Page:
Robertson Apologizes

Venezuela President Hugo Chavez and Religious broadcaster Pat Robertson. AP

Religious broadcaster Pat Robertson apologized Wednesday for calling for the assassination of Venezuelan President Hugo Chavez, only hours after he denied saying Chavez should be killed.

"Is it right to call for assassination?" Robertson said. "No, and I apologize for that statement. I spoke in frustration that we should accommodate the man who thinks the U.S. is out to kill him."

Chavez, whose country is the world's fifth-largest oil exporter, has emerged as one of the most outspoken critics of President George W. Bush. He accuses the United States of conspiring to topple his government and possibly backing plots to assassinate him. U.S. officials have called the accusations ridiculous.

Earlier, Robertson said that his controversial remarks were "misinterpreted" and that he never called for the Venezuela's president to be killed.

"August is a slow news day but it seems like the whole world is talking about my comments about Venezuelan dictator Hugo Chavez," Robertson said at the beginning of his TV show, "The 700 Club."

"I didn't say assassination," Robertson continued. "I said our special forces should take him out. Take him out can be a number of things including kidnapping. There are a number of ways to take out a dictator from power besides killing him. I was misinterpreted."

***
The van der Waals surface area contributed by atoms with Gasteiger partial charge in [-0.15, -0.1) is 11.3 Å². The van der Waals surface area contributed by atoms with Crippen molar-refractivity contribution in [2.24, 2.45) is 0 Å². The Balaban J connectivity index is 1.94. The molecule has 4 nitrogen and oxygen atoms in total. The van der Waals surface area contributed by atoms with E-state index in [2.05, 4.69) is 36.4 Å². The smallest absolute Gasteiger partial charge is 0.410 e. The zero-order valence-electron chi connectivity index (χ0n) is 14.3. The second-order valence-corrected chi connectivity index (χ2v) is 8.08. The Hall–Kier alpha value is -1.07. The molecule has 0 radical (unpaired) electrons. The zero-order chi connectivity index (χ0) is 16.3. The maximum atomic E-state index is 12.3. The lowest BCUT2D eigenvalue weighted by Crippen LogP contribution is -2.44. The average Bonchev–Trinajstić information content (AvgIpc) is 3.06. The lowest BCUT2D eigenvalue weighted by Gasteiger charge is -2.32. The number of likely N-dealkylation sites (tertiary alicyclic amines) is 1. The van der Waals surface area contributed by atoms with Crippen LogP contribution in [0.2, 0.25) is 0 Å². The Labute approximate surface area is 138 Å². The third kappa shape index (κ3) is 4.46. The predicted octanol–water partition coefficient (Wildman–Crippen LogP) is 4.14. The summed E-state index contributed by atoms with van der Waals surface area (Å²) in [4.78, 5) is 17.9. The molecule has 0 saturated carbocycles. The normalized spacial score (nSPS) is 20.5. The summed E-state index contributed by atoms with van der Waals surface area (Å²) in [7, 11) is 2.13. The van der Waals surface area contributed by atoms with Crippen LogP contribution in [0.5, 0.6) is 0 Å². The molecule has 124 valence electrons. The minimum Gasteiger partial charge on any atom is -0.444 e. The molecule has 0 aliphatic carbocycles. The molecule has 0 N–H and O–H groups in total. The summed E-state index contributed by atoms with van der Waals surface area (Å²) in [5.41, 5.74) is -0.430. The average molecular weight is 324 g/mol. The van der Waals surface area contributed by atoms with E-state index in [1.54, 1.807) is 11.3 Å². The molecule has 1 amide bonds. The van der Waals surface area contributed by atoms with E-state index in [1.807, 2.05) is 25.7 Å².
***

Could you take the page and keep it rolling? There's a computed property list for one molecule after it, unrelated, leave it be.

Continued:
On Monday's broadcast of the "700 Club," Robertson, the founder of the Christian Coalition and a former Republican presidential candidate, said, "If he thinks we're trying to assassinate him, I think we really ought to go ahead and do it. It's a whole lot cheaper than starting a war. … We have the ability to take him out and I think the time has come that we exercise that ability."


Televangelist Pat Robertson suggests the U.S. assassinate the leftist Venezuelan president.

Robertson said Chavez should be taken out to stop the world's fifth-largest oil exporter from becoming, "a launching pad for communist influence and Muslim extremism."

Chavez was winding up a visit to Cuba when he was asked about Robertson's statements at Havana's airport.

"I haven't read anything. We haven't heard anything about him," Chavez said. "I don't even know who that person is."

CBS News Producer Portia Siegelbaum reports that Chavez said he'd rather "talk about life" than death.

Cuban President Fidel Castro, who was standing next to Chavez stroking his beard, referred to Robertson's statements saying he thought "only God can punish crimes of such magnitude."

Relations between the Chavez government and the Bush administration have been strained for some time, reports CBS News State Department Reporter Charles Wolfson, but Robertson's call for assassination was something the State Department wanted no part of.
  • Christine Lagorio

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